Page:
It was a room Sarah had slept in before: a small room with butter-yellow walls sticky from generations of fingerprints and a warped closet door that wouldn’t stay closed. It smelled of wet wood, stale cigarettes, and old coffee. Even though the room had been vacant all summer, the damp, anxious-student smell hadn’t left and probably never would.
It’s not like I’m going to be here forever, Sarah thought, as she pulled on her new nightshirt, a giant blue tee with the Penthouse logo printed on the breast pocket. Emerson gave it to her when she’d realized that throwing out what the dealers had ruined left her nothing to sleep in. Even wrapped in its original plastic, the shirt had assumed the musty funk. It reminded her of college, when this charmingly shabby neighborhood, this house, this room, and Emerson had been her refuge from a variety of awful roommates, from bad phone calls home, from men who failed to live up to her expectations.
In the narrow bedframe sagged a thin mattress, and the sheet—Emerson’s spare—was worn transparent in the center. The springs complained as she sat and fluffed up the sad little pillow a former tenant had left behind. She tried not to think about the backache she’d have in the morning.
Sarah tossed for a while, trying to find a comfortable position, a spot that didn’t sag too badly. She gave sleep a chance but the stubborn bitch eluded her. It was the mattress, the smell, or maybe the T-shirt, too new from the package and itchy. Maybe it was the humid night. Or just knowing Emerson inhabited the room across the hall.
His typewriter hummed, and the clack of the keys, fast then slow then fast, became a kind of dance step. With a ping and the return of the carriage, it started again.
I’d never write about you.
Finally, she gave up. She cracked open her door and knocked softly on his.
“It’s me. Can I come in?”
“Um...sure, I—just a minute.” She heard a rustle of paper, the scrape of chair against floor, a thump and then an expletive.
“Em? Are you all right?”
He whipped open the door. “Stubbed my toe.”
The typewriter still hummed.
There was nothing in the carriage.
Emerson, wearing a faded robe over faded pajama bottoms and a T-shirt, reclaimed his desk chair. The only other seating in the room was an overstuffed Salvation Army chair heaped with clothing, so she curled up on his bed and wrapped an afghan around her shoulders, not as much for warmth as for protection.
He waved an open bakery box at her. She shook her head. He shrugged and plucked out a fat, glazed chocolate donut. Breaking it into two pieces, he placed half on an empty plate next to his typewriter and chomped at the half in his hand. Flakes of glaze clung to his lips. He licked them off and washed the mouthful down with gulps of milk straight from the carton.
Suddenly Sarah wanted a donut more than anything. She poked out a hand and there was the box—like old times when they used to study together late at night. She chose one with pink frosting and broke off tiny pieces to make it last longer, but it was still gone too quickly. They passed the milk back and forth and for a long time, said nothing.
His room hadn’t changed much since she was there last. It was a little seedier, and a little dingier, like an undershirt washed too many times. A row of dusty science-fiction novels spanned the shelf over his desk, which was heaped with a disorder of manila files and magazines. A tatty blacklight poster adorned his closet door. Snapshots were tacked to the wall behind his typewriter: one of her, one a school photograph of a sad-faced, fresh-scrubbed little boy.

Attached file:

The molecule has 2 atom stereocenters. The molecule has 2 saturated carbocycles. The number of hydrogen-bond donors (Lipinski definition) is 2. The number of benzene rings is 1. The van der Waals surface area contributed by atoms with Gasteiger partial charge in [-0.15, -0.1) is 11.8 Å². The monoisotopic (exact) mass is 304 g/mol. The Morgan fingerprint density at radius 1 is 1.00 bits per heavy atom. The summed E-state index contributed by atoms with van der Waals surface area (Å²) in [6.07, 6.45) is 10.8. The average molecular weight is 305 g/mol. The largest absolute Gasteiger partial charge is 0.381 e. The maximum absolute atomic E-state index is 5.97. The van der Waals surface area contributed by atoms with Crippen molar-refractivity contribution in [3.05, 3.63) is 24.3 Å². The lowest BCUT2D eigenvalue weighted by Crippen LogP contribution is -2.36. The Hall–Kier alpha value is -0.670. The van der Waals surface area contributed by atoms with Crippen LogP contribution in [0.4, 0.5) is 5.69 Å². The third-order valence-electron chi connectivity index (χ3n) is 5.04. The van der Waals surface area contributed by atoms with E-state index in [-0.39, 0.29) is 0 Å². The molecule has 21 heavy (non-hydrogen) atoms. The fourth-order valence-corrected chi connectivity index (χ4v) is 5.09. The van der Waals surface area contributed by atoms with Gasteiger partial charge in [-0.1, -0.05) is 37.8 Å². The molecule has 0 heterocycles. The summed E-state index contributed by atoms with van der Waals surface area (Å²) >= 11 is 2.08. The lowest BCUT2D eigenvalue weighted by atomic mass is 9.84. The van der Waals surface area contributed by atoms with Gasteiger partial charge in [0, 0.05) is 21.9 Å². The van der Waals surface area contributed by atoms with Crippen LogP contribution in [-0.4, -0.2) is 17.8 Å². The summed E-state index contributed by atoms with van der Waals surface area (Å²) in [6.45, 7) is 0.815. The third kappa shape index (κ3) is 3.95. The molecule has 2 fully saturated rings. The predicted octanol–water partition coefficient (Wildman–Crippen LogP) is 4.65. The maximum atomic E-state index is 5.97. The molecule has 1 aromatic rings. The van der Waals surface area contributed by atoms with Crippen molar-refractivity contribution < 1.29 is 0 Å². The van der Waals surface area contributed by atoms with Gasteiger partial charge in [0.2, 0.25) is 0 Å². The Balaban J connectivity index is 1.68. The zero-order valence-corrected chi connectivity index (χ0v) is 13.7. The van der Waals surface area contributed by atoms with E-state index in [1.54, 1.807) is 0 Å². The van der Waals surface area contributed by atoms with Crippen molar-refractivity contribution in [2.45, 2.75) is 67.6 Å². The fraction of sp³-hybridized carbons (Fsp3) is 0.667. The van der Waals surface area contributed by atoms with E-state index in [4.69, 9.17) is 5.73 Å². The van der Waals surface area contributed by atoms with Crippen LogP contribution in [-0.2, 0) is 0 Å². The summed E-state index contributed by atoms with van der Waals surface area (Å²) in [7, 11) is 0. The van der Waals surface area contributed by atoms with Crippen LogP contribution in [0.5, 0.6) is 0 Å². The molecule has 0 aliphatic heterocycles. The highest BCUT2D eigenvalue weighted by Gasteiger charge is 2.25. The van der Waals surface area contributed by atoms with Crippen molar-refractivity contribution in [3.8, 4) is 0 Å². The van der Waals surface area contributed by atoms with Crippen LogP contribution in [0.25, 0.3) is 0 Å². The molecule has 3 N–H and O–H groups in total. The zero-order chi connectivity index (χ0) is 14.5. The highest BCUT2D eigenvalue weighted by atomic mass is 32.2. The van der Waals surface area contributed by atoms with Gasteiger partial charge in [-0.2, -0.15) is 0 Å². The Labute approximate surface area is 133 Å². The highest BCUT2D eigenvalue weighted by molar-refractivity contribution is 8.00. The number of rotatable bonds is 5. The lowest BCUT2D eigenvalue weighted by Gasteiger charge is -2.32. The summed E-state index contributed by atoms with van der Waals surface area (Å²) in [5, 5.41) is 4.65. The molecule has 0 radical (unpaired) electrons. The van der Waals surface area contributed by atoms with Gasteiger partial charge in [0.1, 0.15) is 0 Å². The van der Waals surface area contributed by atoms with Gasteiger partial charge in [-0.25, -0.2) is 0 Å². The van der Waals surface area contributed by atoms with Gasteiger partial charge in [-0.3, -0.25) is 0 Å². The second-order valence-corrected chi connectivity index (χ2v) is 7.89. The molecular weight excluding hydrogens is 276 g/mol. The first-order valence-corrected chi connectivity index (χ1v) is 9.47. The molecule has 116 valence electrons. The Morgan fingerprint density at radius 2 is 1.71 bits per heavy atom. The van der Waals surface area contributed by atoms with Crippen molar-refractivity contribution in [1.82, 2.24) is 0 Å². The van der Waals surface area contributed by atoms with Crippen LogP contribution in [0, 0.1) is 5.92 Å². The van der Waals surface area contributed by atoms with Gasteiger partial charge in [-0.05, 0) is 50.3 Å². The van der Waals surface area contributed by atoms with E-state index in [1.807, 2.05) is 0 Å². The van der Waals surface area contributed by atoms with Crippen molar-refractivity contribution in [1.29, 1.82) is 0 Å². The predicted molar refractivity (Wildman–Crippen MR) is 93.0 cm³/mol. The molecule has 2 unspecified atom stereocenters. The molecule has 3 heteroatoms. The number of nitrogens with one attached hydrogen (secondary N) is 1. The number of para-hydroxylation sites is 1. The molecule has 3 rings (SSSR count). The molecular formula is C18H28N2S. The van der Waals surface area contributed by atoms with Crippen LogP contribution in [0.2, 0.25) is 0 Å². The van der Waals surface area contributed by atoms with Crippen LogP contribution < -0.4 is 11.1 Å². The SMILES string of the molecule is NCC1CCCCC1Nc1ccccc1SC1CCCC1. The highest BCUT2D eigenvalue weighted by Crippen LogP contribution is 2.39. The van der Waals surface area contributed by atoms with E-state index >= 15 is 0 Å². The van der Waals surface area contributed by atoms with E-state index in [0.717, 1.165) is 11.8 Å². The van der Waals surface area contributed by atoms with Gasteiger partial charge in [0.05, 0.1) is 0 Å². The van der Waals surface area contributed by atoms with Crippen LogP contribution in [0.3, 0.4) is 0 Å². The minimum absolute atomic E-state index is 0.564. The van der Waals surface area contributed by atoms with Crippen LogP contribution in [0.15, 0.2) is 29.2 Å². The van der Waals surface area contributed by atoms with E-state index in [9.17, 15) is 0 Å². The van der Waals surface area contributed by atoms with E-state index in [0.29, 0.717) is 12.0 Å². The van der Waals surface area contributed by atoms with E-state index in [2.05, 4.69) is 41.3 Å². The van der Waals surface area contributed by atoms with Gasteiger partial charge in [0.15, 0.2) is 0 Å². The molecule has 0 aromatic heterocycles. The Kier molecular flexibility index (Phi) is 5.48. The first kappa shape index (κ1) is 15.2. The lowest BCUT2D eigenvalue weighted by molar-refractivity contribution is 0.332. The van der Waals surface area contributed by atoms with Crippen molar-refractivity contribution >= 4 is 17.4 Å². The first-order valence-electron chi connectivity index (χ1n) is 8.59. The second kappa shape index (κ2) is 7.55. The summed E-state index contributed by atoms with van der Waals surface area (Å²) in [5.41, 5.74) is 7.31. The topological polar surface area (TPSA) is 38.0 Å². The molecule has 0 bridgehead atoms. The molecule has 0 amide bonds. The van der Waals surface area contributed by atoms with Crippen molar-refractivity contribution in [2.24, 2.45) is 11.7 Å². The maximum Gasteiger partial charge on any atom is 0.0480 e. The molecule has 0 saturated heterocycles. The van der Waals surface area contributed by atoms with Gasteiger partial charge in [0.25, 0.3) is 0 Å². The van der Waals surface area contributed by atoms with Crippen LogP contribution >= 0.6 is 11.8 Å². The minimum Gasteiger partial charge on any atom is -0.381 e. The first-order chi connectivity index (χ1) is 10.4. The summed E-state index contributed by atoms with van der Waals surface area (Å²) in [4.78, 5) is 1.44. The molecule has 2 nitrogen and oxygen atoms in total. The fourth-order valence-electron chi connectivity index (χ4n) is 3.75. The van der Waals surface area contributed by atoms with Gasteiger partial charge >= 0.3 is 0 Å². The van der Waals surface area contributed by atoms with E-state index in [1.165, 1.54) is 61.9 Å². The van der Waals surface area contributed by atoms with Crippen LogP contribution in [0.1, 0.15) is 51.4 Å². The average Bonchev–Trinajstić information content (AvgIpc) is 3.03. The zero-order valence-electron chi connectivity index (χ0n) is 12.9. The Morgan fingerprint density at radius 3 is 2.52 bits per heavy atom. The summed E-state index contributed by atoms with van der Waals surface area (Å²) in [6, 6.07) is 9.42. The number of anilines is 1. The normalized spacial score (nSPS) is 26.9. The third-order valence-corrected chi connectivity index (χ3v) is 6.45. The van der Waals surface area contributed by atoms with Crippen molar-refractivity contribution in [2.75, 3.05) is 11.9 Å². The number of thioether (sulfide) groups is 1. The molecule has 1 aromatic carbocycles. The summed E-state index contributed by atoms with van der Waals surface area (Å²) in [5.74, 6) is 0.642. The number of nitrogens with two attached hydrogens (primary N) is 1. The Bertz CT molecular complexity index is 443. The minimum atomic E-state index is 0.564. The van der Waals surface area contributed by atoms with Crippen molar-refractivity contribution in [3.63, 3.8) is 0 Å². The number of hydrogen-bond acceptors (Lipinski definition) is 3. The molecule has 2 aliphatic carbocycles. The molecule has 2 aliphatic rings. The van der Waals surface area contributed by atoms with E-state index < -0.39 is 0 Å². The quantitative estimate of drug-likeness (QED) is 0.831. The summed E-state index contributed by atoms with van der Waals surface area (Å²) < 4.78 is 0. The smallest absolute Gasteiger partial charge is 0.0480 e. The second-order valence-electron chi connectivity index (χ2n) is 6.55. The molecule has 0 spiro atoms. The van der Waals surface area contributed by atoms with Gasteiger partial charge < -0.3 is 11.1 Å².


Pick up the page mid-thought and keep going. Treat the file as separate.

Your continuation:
She couldn’t bear to think about Thomas.
The picture of her was one she’d sent him last year, taken at Boston’s Black and White Ball, a charity event for creative types. She focused on it and realized the picture had been cleanly sliced down the middle and all that remained of the artist boyfriend she’d been so proud of at the time was a disembodied hand on her right shoulder.
“You couldn’t sleep?” Emerson said. “Is it the bed? I’ll switch with you. I’ll take my stuff and work in the other room. Or is that what’s keeping you awake? The typewriter? Is it too loud?”
I’d never write about you.
“No, it’s...just restless, I guess. First night. New bed.” Her gaze landed on a sheaf of typewriter paper underneath the dictionary on his desk. “What were you working on that I interrupted?”
He gave a near-imperceptible start. “Nothing really.”
She grinned, and it felt forced. “More spray cheese?”
“Not this time.”
“Your short story?”
“Something like that.”
Whatever it was, he seemed uncomfortable discussing it. Or not discussing it.
She reached for another donut. So did he. It was so quiet she could hear herself chew.
“I feel like we should be studying,” she said.
Finally he got it. “Oh. Right.”
His hesitation made her acutely aware that they were alone in his room in the middle of the night. That she was on his bed in a Penthouse T-shirt with nothing underneath, one bare calf sticking out of his afghan. She tucked her leg beneath her and gathered the throw tightly around her body.
His typewriter still hummed. The pitch of it vibrated through her. Suddenly the air felt close and seedy. Like Dirk Blade would have walked in any second and taken her like he took his other women. The walls exhaled hot breath. The narration hung in the air, the words that had been pounded in testosterone-induced heat against the rubber carriage of his typewriter. Who knew what he’d hidden from her underneath the dictionary, what turgid phrases had tangoed into print while she lay in the dark across the hall, unable to sleep?
Insomnia isn’t so bad, she decided. When pursued alone. Across the hall. With the door locked.
“Well, I...think I’ve bothered you enough for one night,” she said, taking his afghan with her, still wrapped around her shoulders. “Thanks for the donuts.”
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